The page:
Relic Solution: Patterns for Implementing Alerts Workflows

In this post, we will review various implementation patterns for configuring alert notifications using Workflows and Destinations. Workflows are very flexible and highly configurable. They can be configured in various ways to address the needs of a broad range of operational models and account sizes. As such, there are various implementation patterns that you may use depending on your requirements. This post will discuss some of the possible patterns.

First, let’s do a quick review of the Alerts & AI Ops reference model.

  • The initial configuration object is the Alert Condition. Alert conditions evaluate streaming telemetry signals to identify anomalous behavior.
  • When such behavior is detected, an Incident is opened. An incident captures the detail and state of individual symptoms of a larger problem.
  • When an incident is opened, an Issue is created. An issue is a container for a set of related incidents. The Issue collects and organizes all of the symptoms of a larger problem whose root cause needs to be determined.
  • When an Issue is activated, Workflow configurations define which Issues get routed through which Destinations in order to notify you or your downstream systems.

Implementation Patterns

Pattern : One workflow per account
Scenario : All Issues get routed to one downstream system, with a common schema.

If your organization is sending all issues to a single downstream system, such as ServiceNow or a 3rd party AI Ops platform, then you may be able to implement a very simple configuration. One workflow, without a filter defined, will match to all Issues and route it to the destination you configured to connect to ServiceNow, or other system.


Pattern : Workflows filtering on a “team” tag to notify teams
Scenario : DevOps teams manage sets of services and want notifications for all of their services to go to teams.

For organizations operating in a DevOps model, a team builds and operates multiple services and owns many entities. The team will often have a shared rotation for who receives alerts and responds to incidents. For this approach, we recommend first ensuring that a “team” tag is added to all Incidents. With that in place, add a filter to a workflow to match on the “team” tag, and route the issue to the desired destination, such as PagerDuty or Slack.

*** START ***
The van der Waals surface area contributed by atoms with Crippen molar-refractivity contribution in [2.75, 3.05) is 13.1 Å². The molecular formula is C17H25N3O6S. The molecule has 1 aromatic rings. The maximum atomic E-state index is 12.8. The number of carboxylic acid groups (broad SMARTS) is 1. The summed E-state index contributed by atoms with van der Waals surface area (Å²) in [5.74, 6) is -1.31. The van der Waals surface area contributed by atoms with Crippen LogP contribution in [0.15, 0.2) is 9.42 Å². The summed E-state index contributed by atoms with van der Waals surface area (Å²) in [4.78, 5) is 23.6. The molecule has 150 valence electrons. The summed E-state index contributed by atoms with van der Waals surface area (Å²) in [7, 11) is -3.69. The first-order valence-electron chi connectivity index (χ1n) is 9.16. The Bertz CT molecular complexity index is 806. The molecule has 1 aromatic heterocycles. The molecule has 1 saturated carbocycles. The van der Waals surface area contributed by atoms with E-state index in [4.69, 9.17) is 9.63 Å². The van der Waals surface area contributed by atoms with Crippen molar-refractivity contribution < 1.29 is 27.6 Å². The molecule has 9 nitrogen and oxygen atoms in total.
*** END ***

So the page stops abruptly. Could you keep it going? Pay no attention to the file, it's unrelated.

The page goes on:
This approach can be expanded in various ways, such adding a check for an “environment” tag, or a checking for a “priority” to route issues to the most appropriate destination. This is a flexible and efficient pattern that does not bind your notification options to your choice of how to organize your alert conditions into policies.

Tags are added to Incidents in one of three ways: from facet attributes on a NRQL condition (aka telemetry tags), from tags on the entity that triggered the condition, or from tags associated with the Alert Condition. To ensure consistency, we recommend tagging all of your conditions with a “team” tag, or similar tag name to fit your model.


Pattern : Workflows filtering on an Alert Policy tag to notify service operators
Scenario : All alert conditions for a service are already grouped into Alert Policies, with notification destinations varied per service / policy.

For organizations that have their alert conditions for a given service organized together into a policy, and route their notifications based on that policy, you may choose to use a Policy tag as a filter in your workflows. This is most similar to the legacy alert model that restricted your notification settings based on how you organized your Alert Conditions. If this model is working well for your organization, and you do not have a very large number of policies, this model may work well for you.

This is the pattern being used by New Relic when we automatically upgrade legacy alert channels to workflows. This is because this is a mapping model that is common to all New Relic accounts. However, if you have a very large number of policies, and each policy’s notifications are not routed to a unique destination, then we recommend you use a tag based pattern, similar to the one above. Policy based patterns can run into scaling limits if you have over hundreds of policies in an individual account.


While these are recommended, or common patterns, you are by no means limited to these patterns or methods. Workflow filters are very flexible and can be adapted to any number of implementation models.

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